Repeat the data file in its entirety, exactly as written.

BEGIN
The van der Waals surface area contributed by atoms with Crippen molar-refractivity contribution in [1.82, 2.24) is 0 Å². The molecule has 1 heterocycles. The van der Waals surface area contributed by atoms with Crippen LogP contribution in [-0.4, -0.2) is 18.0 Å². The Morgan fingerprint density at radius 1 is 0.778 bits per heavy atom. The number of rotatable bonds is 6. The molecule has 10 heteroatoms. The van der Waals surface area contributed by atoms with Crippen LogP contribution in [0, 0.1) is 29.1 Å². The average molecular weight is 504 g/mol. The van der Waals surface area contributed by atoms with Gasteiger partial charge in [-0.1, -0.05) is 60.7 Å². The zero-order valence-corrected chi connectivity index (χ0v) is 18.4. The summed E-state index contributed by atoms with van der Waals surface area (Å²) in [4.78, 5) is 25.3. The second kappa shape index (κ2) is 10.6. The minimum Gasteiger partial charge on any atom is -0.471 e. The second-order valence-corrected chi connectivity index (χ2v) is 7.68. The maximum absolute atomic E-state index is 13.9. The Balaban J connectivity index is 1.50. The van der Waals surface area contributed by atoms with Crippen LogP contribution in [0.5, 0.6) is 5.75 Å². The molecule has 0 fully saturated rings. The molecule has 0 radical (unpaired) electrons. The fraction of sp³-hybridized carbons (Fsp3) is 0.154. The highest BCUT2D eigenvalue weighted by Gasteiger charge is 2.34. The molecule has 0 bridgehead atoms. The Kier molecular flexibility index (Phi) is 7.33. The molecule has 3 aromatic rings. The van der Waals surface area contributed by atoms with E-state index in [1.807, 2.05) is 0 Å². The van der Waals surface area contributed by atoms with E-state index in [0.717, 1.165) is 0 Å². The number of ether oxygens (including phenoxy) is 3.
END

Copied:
The van der Waals surface area contributed by atoms with Crippen molar-refractivity contribution in [1.82, 2.24) is 0 Å². The molecule has 1 heterocycles. The van der Waals surface area contributed by atoms with Crippen LogP contribution in [-0.4, -0.2) is 18.0 Å². The Morgan fingerprint density at radius 1 is 0.778 bits per heavy atom. The number of rotatable bonds is 6. The molecule has 10 heteroatoms. The van der Waals surface area contributed by atoms with Crippen LogP contribution in [0, 0.1) is 29.1 Å². The average molecular weight is 504 g/mol. The van der Waals surface area contributed by atoms with Gasteiger partial charge in [-0.1, -0.05) is 60.7 Å². The zero-order valence-corrected chi connectivity index (χ0v) is 18.4. The summed E-state index contributed by atoms with van der Waals surface area (Å²) in [4.78, 5) is 25.3. The second kappa shape index (κ2) is 10.6. The minimum Gasteiger partial charge on any atom is -0.471 e. The second-order valence-corrected chi connectivity index (χ2v) is 7.68. The maximum absolute atomic E-state index is 13.9. The Balaban J connectivity index is 1.50. The van der Waals surface area contributed by atoms with Crippen LogP contribution in [0.5, 0.6) is 5.75 Å². The molecule has 0 fully saturated rings. The molecule has 0 radical (unpaired) electrons. The fraction of sp³-hybridized carbons (Fsp3) is 0.154. The highest BCUT2D eigenvalue weighted by Gasteiger charge is 2.34. The molecule has 0 bridgehead atoms. The Kier molecular flexibility index (Phi) is 7.33. The molecule has 3 aromatic rings. The van der Waals surface area contributed by atoms with E-state index in [1.807, 2.05) is 0 Å². The van der Waals surface area contributed by atoms with E-state index in [0.717, 1.165) is 0 Å². The number of ether oxygens (including phenoxy) is 3.